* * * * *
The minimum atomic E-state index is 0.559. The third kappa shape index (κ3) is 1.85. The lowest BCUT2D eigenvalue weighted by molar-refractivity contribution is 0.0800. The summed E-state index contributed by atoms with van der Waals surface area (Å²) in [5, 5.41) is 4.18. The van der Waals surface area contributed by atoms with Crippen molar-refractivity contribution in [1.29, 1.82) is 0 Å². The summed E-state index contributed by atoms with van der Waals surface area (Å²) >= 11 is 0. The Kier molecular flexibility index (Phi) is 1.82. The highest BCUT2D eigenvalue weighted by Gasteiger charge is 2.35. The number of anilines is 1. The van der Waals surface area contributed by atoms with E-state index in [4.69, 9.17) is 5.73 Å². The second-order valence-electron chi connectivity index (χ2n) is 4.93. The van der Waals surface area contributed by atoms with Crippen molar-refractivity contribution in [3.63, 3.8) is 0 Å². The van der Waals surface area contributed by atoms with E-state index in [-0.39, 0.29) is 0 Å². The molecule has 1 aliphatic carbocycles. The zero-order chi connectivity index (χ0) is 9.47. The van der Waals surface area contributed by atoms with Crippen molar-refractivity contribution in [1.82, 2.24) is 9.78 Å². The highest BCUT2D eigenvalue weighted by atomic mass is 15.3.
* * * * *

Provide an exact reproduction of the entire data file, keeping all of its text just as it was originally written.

The minimum atomic E-state index is 0.559. The third kappa shape index (κ3) is 1.85. The lowest BCUT2D eigenvalue weighted by molar-refractivity contribution is 0.0800. The summed E-state index contributed by atoms with van der Waals surface area (Å²) in [5, 5.41) is 4.18. The van der Waals surface area contributed by atoms with Crippen molar-refractivity contribution in [1.29, 1.82) is 0 Å². The summed E-state index contributed by atoms with van der Waals surface area (Å²) >= 11 is 0. The Kier molecular flexibility index (Phi) is 1.82. The highest BCUT2D eigenvalue weighted by Gasteiger charge is 2.35. The number of anilines is 1. The van der Waals surface area contributed by atoms with E-state index in [4.69, 9.17) is 5.73 Å². The second-order valence-electron chi connectivity index (χ2n) is 4.93. The van der Waals surface area contributed by atoms with Crippen molar-refractivity contribution in [3.63, 3.8) is 0 Å². The van der Waals surface area contributed by atoms with E-state index in [-0.39, 0.29) is 0 Å². The molecule has 1 aliphatic carbocycles. The zero-order chi connectivity index (χ0) is 9.47. The van der Waals surface area contributed by atoms with Crippen molar-refractivity contribution in [1.82, 2.24) is 9.78 Å². The highest BCUT2D eigenvalue weighted by atomic mass is 15.3.